QUESTION: My business is affected by seasonal trends. Can you provide some ideas for marketing my business during the off-season?

ANSWER: Marketing is not something one can turn on and off as the need arises.

Many people often equate marketing with sales and advertising. These are, of course, important elements of a marketing strategy.

There are a host of tools and tactics that can increase both the visibility and attractiveness of your business to potential customers.

Successful marketing requires careful research, planning, and a wise use of time and resources.

The key is to think of marketing not as a single action but a combination of steps designed to identify, attract and retain profitable customers.

You must find ways to differentiate your business from the competition. This encompasses everything from your company name, logo, advertisements, trade shows, networking, public relations and community involvement.

Learn from your competition, but what works for them may not always be appropriate for you.

Marketing strategies need to be tailored to your business and customer base. To prepare yourself, create a detailed profile of your ideal target customer.

As you design your marketing message, list the benefits your customer will receive. Be certain your message highlights the special knowledge and expertise that differentiates you from your competition.

Put your marketing budget in proper perspective. Try to set a budget and a pace that lets you market continuously, not just during seasonal slowdowns.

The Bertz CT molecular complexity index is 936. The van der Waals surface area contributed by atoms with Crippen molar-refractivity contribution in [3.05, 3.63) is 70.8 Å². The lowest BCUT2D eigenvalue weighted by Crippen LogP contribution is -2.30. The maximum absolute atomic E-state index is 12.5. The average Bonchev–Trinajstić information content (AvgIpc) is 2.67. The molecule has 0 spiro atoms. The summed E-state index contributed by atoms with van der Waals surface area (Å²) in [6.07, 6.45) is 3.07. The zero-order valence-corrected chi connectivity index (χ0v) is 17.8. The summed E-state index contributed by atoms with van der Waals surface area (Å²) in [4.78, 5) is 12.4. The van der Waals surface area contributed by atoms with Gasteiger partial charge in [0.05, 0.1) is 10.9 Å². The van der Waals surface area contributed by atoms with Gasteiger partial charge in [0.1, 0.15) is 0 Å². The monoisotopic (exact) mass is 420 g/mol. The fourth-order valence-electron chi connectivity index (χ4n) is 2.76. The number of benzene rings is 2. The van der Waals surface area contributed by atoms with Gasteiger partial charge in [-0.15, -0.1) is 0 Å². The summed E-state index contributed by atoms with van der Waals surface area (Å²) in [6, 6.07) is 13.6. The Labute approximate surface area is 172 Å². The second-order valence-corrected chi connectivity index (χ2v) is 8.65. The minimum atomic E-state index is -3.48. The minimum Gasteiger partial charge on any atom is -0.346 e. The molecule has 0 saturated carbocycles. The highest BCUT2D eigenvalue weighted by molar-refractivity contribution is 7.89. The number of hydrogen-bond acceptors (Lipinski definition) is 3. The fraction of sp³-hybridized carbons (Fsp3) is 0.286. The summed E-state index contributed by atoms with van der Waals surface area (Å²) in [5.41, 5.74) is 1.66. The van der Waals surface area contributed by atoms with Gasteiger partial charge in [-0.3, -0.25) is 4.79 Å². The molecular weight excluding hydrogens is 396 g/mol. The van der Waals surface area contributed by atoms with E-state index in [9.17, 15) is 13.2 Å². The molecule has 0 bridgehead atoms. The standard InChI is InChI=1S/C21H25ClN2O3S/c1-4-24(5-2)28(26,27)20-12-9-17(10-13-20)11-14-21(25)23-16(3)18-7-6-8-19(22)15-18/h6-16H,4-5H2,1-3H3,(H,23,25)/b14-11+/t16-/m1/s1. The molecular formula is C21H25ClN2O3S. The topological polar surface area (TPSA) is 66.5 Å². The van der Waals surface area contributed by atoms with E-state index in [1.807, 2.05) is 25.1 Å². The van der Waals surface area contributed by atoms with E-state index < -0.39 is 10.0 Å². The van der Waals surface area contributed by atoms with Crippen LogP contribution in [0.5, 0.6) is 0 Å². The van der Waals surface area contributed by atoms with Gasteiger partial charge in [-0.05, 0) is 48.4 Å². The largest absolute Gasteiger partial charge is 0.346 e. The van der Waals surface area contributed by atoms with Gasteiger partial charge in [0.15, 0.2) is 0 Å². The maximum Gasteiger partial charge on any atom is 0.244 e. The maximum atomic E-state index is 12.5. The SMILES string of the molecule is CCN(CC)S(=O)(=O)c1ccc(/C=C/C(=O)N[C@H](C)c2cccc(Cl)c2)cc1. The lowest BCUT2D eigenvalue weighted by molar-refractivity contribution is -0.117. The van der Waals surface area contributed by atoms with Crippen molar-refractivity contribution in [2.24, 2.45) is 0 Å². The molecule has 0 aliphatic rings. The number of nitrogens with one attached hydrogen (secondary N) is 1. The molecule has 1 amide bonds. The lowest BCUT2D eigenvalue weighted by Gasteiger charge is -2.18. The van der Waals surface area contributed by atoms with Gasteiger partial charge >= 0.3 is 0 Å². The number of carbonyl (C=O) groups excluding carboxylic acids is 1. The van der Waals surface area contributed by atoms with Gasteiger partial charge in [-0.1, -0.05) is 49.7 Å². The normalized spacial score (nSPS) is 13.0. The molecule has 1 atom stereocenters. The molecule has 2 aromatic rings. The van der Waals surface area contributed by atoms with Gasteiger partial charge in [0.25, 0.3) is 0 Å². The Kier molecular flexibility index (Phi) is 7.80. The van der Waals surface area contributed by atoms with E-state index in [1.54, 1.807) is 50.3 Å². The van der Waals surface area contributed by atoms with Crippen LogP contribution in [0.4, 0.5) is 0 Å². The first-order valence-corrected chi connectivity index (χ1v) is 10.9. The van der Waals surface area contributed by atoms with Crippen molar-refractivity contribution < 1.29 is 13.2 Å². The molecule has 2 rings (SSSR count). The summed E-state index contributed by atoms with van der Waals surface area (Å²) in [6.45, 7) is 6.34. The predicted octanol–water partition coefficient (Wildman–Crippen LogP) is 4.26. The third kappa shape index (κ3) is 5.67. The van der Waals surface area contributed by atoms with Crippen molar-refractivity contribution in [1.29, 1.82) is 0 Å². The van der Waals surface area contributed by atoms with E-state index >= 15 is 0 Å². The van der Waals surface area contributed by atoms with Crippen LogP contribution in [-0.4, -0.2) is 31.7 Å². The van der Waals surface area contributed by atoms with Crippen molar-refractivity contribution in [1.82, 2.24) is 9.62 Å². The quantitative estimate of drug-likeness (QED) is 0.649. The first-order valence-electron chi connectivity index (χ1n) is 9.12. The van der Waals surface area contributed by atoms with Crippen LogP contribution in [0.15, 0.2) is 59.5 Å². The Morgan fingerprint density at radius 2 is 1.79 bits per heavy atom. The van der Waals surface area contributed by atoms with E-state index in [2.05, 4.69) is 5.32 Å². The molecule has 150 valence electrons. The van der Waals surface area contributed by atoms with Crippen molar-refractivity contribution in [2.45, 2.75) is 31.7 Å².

Customer’s memories are short and they are constantly bombarded with marketing messages . Your effort must be ongoing or people will quickly forget.

Nearly two-thirds of American adults use social media now. This is a near tenfold increase within the last decade.

Each social media platform is unique and requires unique ways of engagement. Rather than try to master it all at once, choose a few you like and try to master those first.

If you are a small business with a limited marketing budget, it may make sense to partner with other complementary businesses. Not only do you both win when your business succeeds, but there is added credibility when another business recommends you.

Gray Poehler is a volunteer with the Richmond Chapter of SCORE, Counselors to America’s Small Business. To ask a question or request free and confidential business counseling, go to Richmond.score.org/mentors. Learn more about SCORE’s workshops on the website or by calling (804) 350-3569.

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